• credits resulting from annulled transactions in which It Is determined that the beneficiary acted in bad faith. Moreover, some credits originated after the reorganisation process, when duly authorised by the court, will be considered as privileged credits, with higher priority over other existing credits, such as: credit originated for the costs of the restructuring process, including fees of officials and auxiliaries involved in the process; loans agreed to by financial intermediation entities or third parties that will contribute to the financing of the
debtor; debts owed to essential providers and public services; debts that result from the execution of agreements that remain in force after the beginning of the restructuring process. The plan shall contain at least:
• the debtor’s background;
• a summary of the restructuring plan, with a clear description of its main characteristics;
• information concerning the financial situation of the debtor and nonfinancial information of the debtor that may impact its future activity;
• a description of the future operations of the debtor and the effects of the restructuring; potential financial needs and the costs related to the proceedings; and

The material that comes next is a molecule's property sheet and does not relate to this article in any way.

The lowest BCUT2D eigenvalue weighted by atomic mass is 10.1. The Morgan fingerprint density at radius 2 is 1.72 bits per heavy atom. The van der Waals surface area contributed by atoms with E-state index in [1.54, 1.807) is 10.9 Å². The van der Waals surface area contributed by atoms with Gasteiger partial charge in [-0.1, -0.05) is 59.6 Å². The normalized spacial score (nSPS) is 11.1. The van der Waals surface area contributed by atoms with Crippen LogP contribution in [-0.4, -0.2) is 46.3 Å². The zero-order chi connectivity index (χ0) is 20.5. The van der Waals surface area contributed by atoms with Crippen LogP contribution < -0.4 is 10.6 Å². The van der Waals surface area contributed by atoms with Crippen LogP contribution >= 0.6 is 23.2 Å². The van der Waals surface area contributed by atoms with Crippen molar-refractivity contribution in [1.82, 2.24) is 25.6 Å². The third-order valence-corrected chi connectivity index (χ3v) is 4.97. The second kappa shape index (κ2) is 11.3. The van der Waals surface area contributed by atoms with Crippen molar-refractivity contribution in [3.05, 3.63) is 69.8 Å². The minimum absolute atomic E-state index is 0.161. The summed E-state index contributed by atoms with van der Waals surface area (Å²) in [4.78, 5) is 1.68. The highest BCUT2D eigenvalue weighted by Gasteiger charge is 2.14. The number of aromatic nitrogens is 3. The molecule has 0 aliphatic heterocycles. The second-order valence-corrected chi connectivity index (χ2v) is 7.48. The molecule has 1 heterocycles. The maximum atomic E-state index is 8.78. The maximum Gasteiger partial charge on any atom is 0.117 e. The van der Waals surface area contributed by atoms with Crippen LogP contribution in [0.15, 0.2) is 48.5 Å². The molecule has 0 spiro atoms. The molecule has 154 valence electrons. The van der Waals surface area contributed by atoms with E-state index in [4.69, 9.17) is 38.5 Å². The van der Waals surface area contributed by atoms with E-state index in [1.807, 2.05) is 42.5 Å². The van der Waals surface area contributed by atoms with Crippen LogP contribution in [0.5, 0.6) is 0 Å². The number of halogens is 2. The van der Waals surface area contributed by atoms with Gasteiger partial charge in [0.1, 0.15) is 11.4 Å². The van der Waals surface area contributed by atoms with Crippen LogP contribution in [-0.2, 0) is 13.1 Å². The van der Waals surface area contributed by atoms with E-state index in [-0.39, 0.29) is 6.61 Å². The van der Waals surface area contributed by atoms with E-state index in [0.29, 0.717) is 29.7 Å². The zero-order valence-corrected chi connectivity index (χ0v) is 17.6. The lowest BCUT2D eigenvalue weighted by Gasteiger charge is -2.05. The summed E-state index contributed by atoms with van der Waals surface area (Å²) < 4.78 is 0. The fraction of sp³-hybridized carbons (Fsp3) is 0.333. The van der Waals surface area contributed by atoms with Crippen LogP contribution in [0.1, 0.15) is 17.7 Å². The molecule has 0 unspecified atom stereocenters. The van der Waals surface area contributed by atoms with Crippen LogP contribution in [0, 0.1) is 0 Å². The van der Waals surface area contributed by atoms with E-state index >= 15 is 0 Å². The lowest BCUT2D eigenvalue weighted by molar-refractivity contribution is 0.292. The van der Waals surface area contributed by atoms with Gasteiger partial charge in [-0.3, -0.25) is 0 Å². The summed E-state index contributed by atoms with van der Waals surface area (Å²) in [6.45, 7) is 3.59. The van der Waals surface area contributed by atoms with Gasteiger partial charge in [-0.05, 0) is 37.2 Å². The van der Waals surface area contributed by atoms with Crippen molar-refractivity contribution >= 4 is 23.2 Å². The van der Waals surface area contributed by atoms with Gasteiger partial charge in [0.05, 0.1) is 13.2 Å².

• a payment plan for the company’s liabilities and the company’s business plan for at least the following five years. The Law does not conceive the possibility of releasing non-debtor parties from liability.
9) What are the requirements for creditors placing a debtor into involuntary liquidation and what are the effects? Once the proceeding is opened, are there material differences to proceedings opened voluntarily?
According to the provisions of Law 141-15, creditors cannot request the involuntary liquidation of the debtor before attempting a reorganisation.
However, upon a reorganisation request, the verifier and the conciliator may recommend the immediate liquidation of the debtor under specific circumstances, such as lack of cooperation of the debtor during
the verification or negotiation phase; when a reorganisation plan is not feasible under the particular circumstances of the debtor; or to avoid the increase of the debt and the diminishing of the debtors’ assets. Likewise, the debtor, the conciliator or any recognised creditor could demand the judicial liquidation of the debtor because of failure to comply with the restructuring plan. There are no material differences to proceedings opened voluntarily.